Short menstrual cycle and risk of infertility in women
After your doctor determines the cause of pregnancy difficulty is related to LPD, treating the cause is an important step toward improving fertility.
If the short luteal phase is the result of exercise or excessive stress, adjusting your exercise regimen or controlling your emotions can cause the luteal phase to return to normal.
Some women may also be advised to take progesterone supplements after ovulation to help the lining of the uterus grow just enough to support the nesting process of the fertilized egg.
Other infertility treatments include the ovarian stimulant clomiphene citrate, other fertility drugs, etc.
The short luteal phase in females can cause infertility because the ovaries do not release enough progesterone to stimulate the lining of the uterus to thicken for the embryo to nest.
In females, the ovulation cycle occurs in two stages.
The initial stage begins from the first day at the end of menstruation, this is called the follicular phase.
Once there, one follicle will become larger than the rest and release a mature egg.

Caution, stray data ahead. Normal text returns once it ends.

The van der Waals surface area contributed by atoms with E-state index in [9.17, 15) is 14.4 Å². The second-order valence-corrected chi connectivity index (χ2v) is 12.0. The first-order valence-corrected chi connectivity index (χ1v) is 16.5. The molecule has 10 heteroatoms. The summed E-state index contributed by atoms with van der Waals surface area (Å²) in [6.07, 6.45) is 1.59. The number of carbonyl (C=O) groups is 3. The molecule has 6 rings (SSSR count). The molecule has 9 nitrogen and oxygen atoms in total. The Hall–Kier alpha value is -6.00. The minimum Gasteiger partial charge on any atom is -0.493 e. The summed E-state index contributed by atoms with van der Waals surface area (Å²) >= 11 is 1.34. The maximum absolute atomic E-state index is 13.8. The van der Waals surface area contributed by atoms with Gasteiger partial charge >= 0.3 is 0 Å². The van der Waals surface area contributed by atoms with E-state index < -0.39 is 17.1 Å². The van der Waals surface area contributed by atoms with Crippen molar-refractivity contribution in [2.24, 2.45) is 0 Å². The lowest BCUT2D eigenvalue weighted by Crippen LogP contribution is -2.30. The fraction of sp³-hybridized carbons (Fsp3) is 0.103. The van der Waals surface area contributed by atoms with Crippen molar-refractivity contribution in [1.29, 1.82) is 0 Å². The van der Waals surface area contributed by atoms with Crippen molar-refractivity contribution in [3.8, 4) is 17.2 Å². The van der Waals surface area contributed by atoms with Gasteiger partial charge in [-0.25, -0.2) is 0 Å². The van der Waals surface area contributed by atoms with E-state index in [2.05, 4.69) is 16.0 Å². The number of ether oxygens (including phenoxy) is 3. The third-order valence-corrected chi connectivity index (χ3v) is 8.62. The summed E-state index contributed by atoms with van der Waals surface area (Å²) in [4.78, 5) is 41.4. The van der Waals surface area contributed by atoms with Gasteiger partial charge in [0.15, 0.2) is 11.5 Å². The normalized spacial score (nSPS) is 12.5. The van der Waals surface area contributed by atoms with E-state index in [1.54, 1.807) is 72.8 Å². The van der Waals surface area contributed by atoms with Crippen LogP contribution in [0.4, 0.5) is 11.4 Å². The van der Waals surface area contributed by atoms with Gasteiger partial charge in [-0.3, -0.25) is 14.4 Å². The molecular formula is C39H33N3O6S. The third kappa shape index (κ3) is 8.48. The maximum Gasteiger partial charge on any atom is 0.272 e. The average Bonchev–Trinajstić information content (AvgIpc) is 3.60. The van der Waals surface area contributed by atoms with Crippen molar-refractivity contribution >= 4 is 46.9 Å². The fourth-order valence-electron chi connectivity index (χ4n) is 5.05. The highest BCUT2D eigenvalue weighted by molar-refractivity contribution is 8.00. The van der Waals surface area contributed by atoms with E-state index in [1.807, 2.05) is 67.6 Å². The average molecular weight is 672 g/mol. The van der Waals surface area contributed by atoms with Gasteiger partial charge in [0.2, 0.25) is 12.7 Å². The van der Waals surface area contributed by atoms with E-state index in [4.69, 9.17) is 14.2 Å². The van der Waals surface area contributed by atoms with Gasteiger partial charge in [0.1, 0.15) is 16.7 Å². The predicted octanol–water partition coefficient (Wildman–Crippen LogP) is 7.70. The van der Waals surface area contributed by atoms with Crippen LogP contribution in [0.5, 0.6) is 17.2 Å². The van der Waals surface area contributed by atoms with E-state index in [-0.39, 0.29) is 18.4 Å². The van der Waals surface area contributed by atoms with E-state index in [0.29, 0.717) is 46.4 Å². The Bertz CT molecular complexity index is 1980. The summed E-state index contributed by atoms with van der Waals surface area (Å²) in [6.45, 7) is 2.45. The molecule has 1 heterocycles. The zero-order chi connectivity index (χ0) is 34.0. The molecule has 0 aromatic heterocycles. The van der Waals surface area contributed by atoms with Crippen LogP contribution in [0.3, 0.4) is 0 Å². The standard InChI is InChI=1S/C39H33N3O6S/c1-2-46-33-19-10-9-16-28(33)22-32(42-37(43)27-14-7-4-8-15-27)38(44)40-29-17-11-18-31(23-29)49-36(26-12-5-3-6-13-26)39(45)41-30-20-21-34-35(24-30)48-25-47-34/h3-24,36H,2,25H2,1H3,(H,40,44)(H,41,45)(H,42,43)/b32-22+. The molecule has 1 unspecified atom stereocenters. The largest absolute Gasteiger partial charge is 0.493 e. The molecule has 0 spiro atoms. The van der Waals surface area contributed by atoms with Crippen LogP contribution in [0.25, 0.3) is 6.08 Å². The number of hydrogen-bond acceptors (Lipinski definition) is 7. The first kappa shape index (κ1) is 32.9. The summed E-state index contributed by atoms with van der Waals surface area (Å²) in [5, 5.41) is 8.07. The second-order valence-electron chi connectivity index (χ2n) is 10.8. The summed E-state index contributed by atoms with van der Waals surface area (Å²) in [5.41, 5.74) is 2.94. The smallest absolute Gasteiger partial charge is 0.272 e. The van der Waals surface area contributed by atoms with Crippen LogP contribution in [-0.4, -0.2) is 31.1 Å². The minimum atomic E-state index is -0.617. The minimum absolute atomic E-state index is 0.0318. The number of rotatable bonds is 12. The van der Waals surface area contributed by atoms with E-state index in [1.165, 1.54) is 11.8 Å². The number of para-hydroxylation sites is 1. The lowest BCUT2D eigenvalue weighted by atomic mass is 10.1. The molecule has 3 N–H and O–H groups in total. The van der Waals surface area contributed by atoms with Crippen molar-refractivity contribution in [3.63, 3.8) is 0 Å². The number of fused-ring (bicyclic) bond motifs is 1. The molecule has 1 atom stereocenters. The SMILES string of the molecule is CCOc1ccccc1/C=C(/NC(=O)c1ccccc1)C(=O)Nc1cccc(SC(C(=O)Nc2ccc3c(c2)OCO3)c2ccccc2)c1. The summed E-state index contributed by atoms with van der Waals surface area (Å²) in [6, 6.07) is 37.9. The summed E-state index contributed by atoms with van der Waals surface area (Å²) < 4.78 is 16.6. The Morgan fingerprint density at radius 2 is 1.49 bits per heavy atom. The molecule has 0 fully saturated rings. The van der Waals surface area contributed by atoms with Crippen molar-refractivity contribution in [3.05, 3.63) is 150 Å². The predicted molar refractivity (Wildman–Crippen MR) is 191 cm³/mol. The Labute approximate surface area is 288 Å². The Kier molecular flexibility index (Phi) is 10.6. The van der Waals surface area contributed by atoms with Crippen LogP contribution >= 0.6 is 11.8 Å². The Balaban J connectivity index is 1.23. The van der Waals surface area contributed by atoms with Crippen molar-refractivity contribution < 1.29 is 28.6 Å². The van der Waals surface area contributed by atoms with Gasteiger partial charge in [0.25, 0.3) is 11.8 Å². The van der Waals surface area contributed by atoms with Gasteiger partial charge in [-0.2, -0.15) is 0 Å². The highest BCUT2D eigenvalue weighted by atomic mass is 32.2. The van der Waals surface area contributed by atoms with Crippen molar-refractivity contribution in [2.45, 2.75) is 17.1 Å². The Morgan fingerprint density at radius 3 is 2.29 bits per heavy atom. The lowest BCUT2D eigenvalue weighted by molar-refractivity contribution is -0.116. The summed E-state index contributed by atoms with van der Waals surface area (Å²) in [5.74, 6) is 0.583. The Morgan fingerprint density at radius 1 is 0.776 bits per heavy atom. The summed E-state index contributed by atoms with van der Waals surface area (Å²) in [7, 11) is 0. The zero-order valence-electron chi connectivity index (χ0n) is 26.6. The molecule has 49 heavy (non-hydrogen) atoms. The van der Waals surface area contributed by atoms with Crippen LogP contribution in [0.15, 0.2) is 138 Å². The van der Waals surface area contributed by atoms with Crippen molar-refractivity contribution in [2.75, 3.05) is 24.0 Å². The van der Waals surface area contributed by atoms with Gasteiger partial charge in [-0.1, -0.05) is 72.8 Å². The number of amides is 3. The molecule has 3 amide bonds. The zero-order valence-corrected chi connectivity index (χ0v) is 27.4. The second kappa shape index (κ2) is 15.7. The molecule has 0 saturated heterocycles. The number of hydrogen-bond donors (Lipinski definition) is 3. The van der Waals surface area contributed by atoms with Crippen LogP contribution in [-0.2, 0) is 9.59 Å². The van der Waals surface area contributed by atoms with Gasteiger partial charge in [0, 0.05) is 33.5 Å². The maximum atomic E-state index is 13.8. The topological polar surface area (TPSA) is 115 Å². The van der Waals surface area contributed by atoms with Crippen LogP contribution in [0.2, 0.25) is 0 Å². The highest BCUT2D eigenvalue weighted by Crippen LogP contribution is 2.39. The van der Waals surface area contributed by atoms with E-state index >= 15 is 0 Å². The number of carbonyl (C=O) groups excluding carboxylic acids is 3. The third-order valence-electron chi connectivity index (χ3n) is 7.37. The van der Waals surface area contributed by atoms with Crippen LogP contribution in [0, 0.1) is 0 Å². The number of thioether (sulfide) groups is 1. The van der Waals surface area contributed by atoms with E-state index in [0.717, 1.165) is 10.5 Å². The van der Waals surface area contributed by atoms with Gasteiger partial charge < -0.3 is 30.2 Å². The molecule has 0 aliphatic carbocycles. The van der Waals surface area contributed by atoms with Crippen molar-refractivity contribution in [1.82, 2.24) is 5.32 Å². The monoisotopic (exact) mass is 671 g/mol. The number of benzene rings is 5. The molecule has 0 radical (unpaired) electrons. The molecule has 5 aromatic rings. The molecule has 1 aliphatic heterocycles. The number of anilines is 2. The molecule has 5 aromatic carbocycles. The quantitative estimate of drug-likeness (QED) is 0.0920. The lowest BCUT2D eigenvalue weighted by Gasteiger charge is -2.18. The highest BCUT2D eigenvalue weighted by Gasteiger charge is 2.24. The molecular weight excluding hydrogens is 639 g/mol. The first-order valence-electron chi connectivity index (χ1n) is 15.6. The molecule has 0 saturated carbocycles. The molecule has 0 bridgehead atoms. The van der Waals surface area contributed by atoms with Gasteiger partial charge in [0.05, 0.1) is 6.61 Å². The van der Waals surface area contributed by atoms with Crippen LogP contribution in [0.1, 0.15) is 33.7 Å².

This signals the end of the follicular phase, which begins the ovulatory phase when the egg is released from the ovary into the fallopian tubes.
The period following ovulation is called the luteal phase, which usually lasts from 11 to 17 days to the first day of the next period.
At this stage, the follicle containing the egg before releasing the egg transforms into a golden body. The luteal phase is important in the reproductive cycle.
The main function of the corpus luteum is the release of the hormone progesterone.
This hormone stimulates the growth or thickening of the uterine mucosa in women.
This prepares the fertilized egg or embryo to cling to nest. During this time, the female body is preparing for the possibility of pregnancy.
Some sisters may have a short luteal phase (less than 8 days or less), also known as the defective luteal phase (LPD).
Once there, the ovaries do not release enough progesterone, triggering the lining of the uterus to thicken so that the fertilized embryo can cling to nest.